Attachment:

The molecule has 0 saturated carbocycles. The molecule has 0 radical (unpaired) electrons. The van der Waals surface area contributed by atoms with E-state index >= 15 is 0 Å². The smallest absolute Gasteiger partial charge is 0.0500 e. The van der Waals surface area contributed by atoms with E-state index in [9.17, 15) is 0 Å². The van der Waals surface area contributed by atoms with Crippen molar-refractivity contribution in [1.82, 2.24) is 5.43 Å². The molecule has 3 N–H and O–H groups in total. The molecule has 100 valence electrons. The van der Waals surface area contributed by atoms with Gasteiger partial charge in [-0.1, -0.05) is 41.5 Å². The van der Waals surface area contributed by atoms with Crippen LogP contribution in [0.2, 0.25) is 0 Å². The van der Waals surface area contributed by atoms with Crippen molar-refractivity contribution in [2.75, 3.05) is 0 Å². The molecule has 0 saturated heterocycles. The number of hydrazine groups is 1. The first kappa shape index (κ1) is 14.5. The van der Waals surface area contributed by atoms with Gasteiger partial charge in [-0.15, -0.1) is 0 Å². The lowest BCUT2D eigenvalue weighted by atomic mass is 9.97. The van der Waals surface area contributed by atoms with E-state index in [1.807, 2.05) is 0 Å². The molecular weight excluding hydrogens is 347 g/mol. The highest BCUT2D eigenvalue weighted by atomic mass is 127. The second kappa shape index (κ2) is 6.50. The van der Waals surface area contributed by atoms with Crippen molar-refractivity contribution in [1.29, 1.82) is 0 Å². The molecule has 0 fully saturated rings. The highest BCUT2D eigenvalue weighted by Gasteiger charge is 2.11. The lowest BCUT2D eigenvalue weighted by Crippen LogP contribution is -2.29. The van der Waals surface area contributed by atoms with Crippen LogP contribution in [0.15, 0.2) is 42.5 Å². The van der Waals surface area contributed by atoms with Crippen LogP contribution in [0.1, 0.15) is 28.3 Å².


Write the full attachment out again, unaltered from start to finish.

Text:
The molecule has 0 saturated carbocycles. The molecule has 0 radical (unpaired) electrons. The van der Waals surface area contributed by atoms with E-state index >= 15 is 0 Å². The smallest absolute Gasteiger partial charge is 0.0500 e. The van der Waals surface area contributed by atoms with E-state index in [9.17, 15) is 0 Å². The van der Waals surface area contributed by atoms with Crippen molar-refractivity contribution in [1.82, 2.24) is 5.43 Å². The molecule has 3 N–H and O–H groups in total. The molecule has 100 valence electrons. The van der Waals surface area contributed by atoms with Gasteiger partial charge in [-0.1, -0.05) is 41.5 Å². The van der Waals surface area contributed by atoms with Crippen LogP contribution in [0.2, 0.25) is 0 Å². The van der Waals surface area contributed by atoms with Crippen molar-refractivity contribution in [2.75, 3.05) is 0 Å². The molecule has 0 saturated heterocycles. The number of hydrazine groups is 1. The first kappa shape index (κ1) is 14.5. The van der Waals surface area contributed by atoms with Gasteiger partial charge in [-0.15, -0.1) is 0 Å². The lowest BCUT2D eigenvalue weighted by atomic mass is 9.97. The van der Waals surface area contributed by atoms with E-state index in [1.807, 2.05) is 0 Å². The molecular weight excluding hydrogens is 347 g/mol. The highest BCUT2D eigenvalue weighted by atomic mass is 127. The second kappa shape index (κ2) is 6.50. The van der Waals surface area contributed by atoms with Crippen molar-refractivity contribution in [1.29, 1.82) is 0 Å². The molecule has 0 fully saturated rings. The highest BCUT2D eigenvalue weighted by Gasteiger charge is 2.11. The lowest BCUT2D eigenvalue weighted by Crippen LogP contribution is -2.29. The van der Waals surface area contributed by atoms with Crippen LogP contribution in [0.15, 0.2) is 42.5 Å². The van der Waals surface area contributed by atoms with Crippen LogP contribution in [0.1, 0.15) is 28.3 Å².